Having heard a similar complaint from many readers, I listened to the audiobook in hopes her brattiness would be somewhat less, but I was disappointed. The narrator did a good job with her – she reminded me of a mix between Jasmine, Ariel, and Kristen Bell as Veronica Mars – but her portrayal of the guys did anything but make me swoon. And I used to find Maxon so dreamy… well, sort of.

I liked seeing Maxon and America as adults, as King and Queen, and still so deeply in love. Without the love triangle of the first three, America is even likeable!

I love the boys (even if Eadlyn treats them like crap); they were definitely the best thing about this installment. They’re personable and creative, though I wish some of them were developed past what Eadlyn sees at face value.

Throughout the course of reading, I was under the impression this was only going to be a one book spinoff, so the ending cliffhanger took me by surprise. I kept waiting for things to be wrapped up, for Eadlyn to choose a winner, but no such luck. I guess I’ll have to wait for The Crown to find out which of my predictions comes out correct.

This book seems to be about Eadlyn’s stubborness to change and her struggles with accepting her role and learning to allow others in, but it isn’t until the last chapter that she realizes it, that she starts to accept it, and hopefully The Crown will bring her growth. Because right now, I don’t want her as Queen either.

I felt about The Heir the same way I felt about The Selection: it’s fluffy, with annoying but manageable main characters and a cute love story, and I couldn’t put it down.

You | Review


You by Caroline Kepnes

You are a pretentious, narcissistic young woman named Guinevere Beck, Beck to all your friends, and you are the subject of affection in the novel You. You are an MFA candidate in fiction writing at Brown University and live in a shoebox of an apartment in New York. When you go to an independent book shop one day, a man, Joe, notices you, and you become his obsession.

Told in second person, as if Joe were talking to you and watching you, You is a creepy narrative which will make you, the reader, second guess your own morals and sanity while simultaneously increasing all the privacy levels on your social media.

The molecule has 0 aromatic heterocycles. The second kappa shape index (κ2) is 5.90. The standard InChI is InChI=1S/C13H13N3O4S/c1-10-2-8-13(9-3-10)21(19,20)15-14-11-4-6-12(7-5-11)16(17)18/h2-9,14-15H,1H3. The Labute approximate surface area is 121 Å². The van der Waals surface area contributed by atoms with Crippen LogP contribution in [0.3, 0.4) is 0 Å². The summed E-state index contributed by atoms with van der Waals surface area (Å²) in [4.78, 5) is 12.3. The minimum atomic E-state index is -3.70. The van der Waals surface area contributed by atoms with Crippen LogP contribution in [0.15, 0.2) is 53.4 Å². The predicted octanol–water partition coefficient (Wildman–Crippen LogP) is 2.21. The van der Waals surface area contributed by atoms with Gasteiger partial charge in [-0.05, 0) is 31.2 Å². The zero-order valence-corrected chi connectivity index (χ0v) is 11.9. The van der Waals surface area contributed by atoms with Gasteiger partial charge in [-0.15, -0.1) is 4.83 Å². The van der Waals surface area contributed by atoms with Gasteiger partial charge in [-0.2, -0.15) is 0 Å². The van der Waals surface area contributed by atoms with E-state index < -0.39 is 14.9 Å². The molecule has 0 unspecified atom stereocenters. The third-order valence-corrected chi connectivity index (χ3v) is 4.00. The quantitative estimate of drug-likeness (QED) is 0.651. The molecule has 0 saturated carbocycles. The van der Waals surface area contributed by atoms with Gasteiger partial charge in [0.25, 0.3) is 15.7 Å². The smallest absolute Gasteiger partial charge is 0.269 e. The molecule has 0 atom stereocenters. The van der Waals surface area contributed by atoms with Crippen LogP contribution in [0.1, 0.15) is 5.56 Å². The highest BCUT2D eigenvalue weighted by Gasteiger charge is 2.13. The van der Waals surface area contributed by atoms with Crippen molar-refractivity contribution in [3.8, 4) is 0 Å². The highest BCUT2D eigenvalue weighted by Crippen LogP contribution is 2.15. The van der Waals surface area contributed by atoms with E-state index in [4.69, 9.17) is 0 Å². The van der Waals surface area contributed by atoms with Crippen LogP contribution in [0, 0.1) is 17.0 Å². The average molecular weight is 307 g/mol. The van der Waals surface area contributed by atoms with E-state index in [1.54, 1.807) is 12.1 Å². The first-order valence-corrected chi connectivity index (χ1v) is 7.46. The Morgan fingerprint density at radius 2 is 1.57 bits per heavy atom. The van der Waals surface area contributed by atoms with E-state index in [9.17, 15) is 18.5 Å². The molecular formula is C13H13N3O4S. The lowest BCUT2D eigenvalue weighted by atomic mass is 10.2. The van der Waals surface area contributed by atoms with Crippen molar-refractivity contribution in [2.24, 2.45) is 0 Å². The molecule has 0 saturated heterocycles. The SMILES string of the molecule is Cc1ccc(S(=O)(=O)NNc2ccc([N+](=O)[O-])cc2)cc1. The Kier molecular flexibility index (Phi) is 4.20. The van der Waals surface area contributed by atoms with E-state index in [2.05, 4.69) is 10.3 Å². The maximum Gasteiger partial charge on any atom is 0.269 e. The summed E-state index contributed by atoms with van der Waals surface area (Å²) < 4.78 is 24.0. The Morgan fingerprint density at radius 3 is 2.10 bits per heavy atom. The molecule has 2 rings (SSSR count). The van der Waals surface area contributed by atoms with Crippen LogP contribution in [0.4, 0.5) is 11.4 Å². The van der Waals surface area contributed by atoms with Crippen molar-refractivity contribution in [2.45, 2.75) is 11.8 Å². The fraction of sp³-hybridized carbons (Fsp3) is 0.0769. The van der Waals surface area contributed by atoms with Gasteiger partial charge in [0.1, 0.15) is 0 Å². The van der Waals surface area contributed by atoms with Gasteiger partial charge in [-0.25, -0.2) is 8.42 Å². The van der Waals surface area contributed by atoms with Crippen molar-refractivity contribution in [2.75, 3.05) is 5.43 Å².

Joe is a stalker, and very easily finds you (Beck) in real life – where you live, all your social media accounts, and even finds a way into your apartment and email. He’s a liar and a creep, but at times, you (the reader) finds sympathy with him, despite some of the horrific things he does.

IMG_6647 (1)The characters are all terrible, hoity-toity assholes that belong in a Bret Easton Ellis/Lena Dunham crossover. They think they’re better than they are, criticize the “common” person, and only find worth in things no one else likes. Beck is a writer who doesn’t write, and surrounds herself with people more effed up than she is, therefore bringing her down as well. She has daddy issues, runs from commitment, and manipulates those around her. I want to punch her.

The book is more sexual than I thought it would be; at times it is very graphic and borderline erotica, which fits with the narrator and themes, but it can also be disconcerting considering the circumstances. Also, those kind of graphic sexual scenes are not for everyone, and it’s best to be aware of them going in, especially since you’re reading from the POV of the stalker.

I thought it was interesting and horrifying to read from the stalker’s perspective; Kepnes did a great job building that character and the emotional state of him, but it’s also at times uncomfortable and hard to process.

I was hooked and wanted to know how it ended (even though I accurately predicted most of it), but didn’t enjoy the process.

2 stars